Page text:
But, and this is the second reality to bear in mind, the Church is frank: it is not afraid of telling the truth and denouncing impiety. That is why the Catholic citizen will be an artisan of genuine peace insofar as he firmly maintains Catholic dogma without allowing himself to be seduced by the Masonic illusions upon which present-day societies have been founded. These Masonic principles are not apt to make men virtuous because they undermine virtue (or, more exactly, they call virtue any individual or collective action that does not “harm” others), and refuse to God the right to teach men. Now, let us recall that without in-depth reformation of morals, no lasting peace is possible. Christian frankness, prudent and charitable, is more than ever necessary. For example, it will not hesitate to call a law authorizing abortion perverse, whether anyone likes it or not! The Christian attitude, consisting of candor but also respect for the natural social order, was well described by St. Pius X when he said, in 1910: “The Catholics of our days, together with their leaders, the Bishops... [should be] faithful to their duties of good citizenship. They must be as faithful in their loyalty and respect to ‘wicked rulers’ when their commands are just, as they are adamant in resisting their commands when unjust. They must remain as far from the impious rebellion of those who advocate sedition and revolt as they are from the subservience of those who accept as sacred the obviously wicked laws of perverse men....”3


The third reality to keep in mind is the need to collaborate with non-Christians in the temporal order. This is what Pope Leo XIII wrote on this subject: “We mean that, while standing firm in the affirmation of dogma and free and clear of any compromise with error, Christian prudence will not reject, or, better, will know how win over the assistance, whether individual or especially social, of decent men.”4 It goes without saying that the closer the work in question is to things pertaining to the moral sphere, the more difficult such collaboration becomes because of the lack of conviction on the part of non-Catholics. But the common quest for a temporal, social good, even if it remains quite limited from the perspective of the Christian ideal, will have the effect of showing unbelievers the worth and credibility of Church teaching through the personal worth of Catholic citizens. It is in this way, in a measure depending on God and the personal holiness of Catholics, that the Church will be able to recover her good reputation, so odiously smeared, and will be able to carry on her work of peace.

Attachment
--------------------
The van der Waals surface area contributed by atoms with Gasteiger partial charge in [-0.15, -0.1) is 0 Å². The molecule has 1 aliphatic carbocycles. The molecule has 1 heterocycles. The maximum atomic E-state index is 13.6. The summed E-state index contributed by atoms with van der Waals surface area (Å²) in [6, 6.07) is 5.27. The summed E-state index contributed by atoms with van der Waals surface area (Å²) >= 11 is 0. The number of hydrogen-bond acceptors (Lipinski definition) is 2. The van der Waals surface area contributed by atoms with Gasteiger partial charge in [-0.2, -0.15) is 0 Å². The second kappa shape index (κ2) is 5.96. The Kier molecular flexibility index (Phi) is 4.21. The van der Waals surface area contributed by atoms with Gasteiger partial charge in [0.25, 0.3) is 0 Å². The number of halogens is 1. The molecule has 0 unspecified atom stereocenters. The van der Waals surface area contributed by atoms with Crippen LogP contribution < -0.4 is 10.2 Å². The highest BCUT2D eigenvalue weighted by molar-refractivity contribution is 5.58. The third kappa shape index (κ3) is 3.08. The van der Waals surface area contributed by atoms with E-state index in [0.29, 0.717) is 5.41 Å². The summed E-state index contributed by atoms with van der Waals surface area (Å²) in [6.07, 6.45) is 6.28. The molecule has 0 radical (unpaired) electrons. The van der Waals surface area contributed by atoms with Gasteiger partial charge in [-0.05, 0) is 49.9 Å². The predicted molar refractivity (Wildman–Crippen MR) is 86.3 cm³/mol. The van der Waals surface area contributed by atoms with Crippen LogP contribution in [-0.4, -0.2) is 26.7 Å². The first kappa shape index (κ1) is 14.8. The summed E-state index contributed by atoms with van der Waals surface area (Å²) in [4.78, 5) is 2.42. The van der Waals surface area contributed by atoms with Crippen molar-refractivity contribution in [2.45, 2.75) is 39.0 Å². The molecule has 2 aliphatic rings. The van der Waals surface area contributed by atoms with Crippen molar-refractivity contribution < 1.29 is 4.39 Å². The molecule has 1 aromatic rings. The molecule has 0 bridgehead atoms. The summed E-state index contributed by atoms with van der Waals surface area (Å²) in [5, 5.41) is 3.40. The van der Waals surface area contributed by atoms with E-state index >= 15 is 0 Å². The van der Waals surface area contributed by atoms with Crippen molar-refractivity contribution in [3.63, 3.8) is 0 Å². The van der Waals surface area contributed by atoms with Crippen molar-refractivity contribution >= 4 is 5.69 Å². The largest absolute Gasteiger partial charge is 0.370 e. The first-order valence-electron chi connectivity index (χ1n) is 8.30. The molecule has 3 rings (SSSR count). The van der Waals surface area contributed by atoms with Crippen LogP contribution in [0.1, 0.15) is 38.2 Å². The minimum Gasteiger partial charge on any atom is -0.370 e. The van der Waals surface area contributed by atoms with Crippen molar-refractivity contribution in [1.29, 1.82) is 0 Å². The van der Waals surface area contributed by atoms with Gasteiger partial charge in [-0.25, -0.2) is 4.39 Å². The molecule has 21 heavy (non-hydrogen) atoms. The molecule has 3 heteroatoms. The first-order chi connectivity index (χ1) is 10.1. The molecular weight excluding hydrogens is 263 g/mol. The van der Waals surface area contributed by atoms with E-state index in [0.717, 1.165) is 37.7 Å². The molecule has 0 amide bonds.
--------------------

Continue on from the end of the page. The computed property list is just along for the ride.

The de-Christianization of societies does not take way anything from the effectiveness of the supernatural means that indirectly cause the peace of nations. It only obliges Catholics themselves to adapt their attitude to the situation in light of the Church’s perennial teaching.

Excerpted and translated from “L’Église, artisane de paix,” in Fideliter, Jan.-Feb. 2012, pp. 35-36.


Fr. Phillipe Toulza was ordained in 1996. He taught theology at the seminary at Ecône, and has been the editor of the French District’s magazine Fideliter and of Éditions Clovis, the French Angelus Press, for about ten years. He resides at the French district house near Paris.

1 Such, for example, were the Wars of the Vendée during the French Revolution.

2 Cardinal Pie, “Pastoral Instruction on Peace, Lent 1864” in Works [French], Vol. V, pp. 315-334.

3 St. Pius X, Encyclical Editae Saepe, May 26, 1910, §42.

4 Leo XIII, Letter “Nous ne voulons pas” of June 22, 1892, to Msgr. Fava, Bishop of Grenoble.